The founders of Nexstem have developed a sophisticated signal processing technology and machine learning algorithms that can capture and understand the electrical impulses in the mind to give better insights into what a person is thinking.


According to Siddhant, their signal processing and prediction technology works flawlessly, blocking all the external noise to give clean data.


“This is a deep neural network to get output on what a person is thinking,” says Deepansh.

Multiple applications

The technology developed by the two young students can find applications in various sectors like healthcare, smart homes, and robotics. It can help develop a more effective bionic arm, allowing human thoughts to ensure better co-ordination with the body.


The technology can be used to create mind-enabled wheelchairs, prostheses, and even communication systems for people suffering from paralysis. It can also be integrated with Smart Home devices to ensure higher levels of security.


Deepansh is very clear that they will not focus on a single product or device; the founders want to create a platform that can find multiple applications. The startup aims to help companies integrate their software platform with their devices.


There is still work to be done as Nexstem's software development kit is yet to be opened to the public. The founders plan to launch it in the next four to six months.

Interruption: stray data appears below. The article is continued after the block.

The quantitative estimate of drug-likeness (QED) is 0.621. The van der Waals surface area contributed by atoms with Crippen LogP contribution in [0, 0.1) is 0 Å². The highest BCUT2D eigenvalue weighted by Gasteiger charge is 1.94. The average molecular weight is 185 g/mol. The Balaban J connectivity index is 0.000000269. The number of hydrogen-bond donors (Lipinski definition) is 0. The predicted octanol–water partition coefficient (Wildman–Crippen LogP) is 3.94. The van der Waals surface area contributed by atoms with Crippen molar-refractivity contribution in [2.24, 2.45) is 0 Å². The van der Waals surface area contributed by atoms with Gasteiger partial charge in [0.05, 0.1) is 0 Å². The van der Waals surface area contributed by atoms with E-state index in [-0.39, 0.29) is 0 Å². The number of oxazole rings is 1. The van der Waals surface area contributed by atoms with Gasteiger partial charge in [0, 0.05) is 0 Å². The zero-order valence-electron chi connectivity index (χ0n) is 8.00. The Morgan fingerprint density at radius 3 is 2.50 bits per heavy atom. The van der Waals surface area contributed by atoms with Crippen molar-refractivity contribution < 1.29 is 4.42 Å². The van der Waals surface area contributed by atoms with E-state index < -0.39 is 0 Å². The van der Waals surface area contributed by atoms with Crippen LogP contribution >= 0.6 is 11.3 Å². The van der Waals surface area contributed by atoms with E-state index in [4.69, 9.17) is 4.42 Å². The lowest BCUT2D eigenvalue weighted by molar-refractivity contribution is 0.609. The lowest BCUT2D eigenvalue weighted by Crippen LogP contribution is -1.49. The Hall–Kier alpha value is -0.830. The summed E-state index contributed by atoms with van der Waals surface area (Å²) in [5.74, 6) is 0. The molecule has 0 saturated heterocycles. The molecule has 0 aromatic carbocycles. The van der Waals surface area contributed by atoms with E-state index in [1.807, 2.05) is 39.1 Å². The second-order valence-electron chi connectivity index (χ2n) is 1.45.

“We are in the process of creating a modular and secure platform that will be available through the cloud for people to use,” Siddhant says.


There will be protocols on how to use their software technology platform in terms of code, controls, and functions available.

Investor backing

The strides made by Nexstem have already evinced interest from the investor community and technology companies. It has received funding from HostelFund, a platform that helps student entrepreneurs, and also from BITS Spark Angels, a group of angel investors who are BITS Pilani alumni.


The startup also received support from Nvidia, a global semiconductor technology company that provided its high-end graphics processing unit (GPU) to train its ML models. They also entered the Google for Startup programme and received cloud credits.


The founders say they will reach out to individuals who can make immense value addition to the startup, in terms of technology and market access.

Eyeing the US and India markets

Siddhant and Deepansh received ample support from their institute too. Despite being sceptical about their venture initially, BITS Pilani has been very supportive.


Both the founders have kept themselves mostly free from academics to focus on their startup. They overloaded their courses in their previous semesters.


Siddhant and Deepansh will be graduating in May next year but envision their journey with the startup for the next four years. They plan to create a base in Gurugram and will target the US and India markets with their technology platform and devices.

“This is something we are fascinated about and really believe in. We have put everything into it,” Siddhant says.

Edited by Javed Gaihlot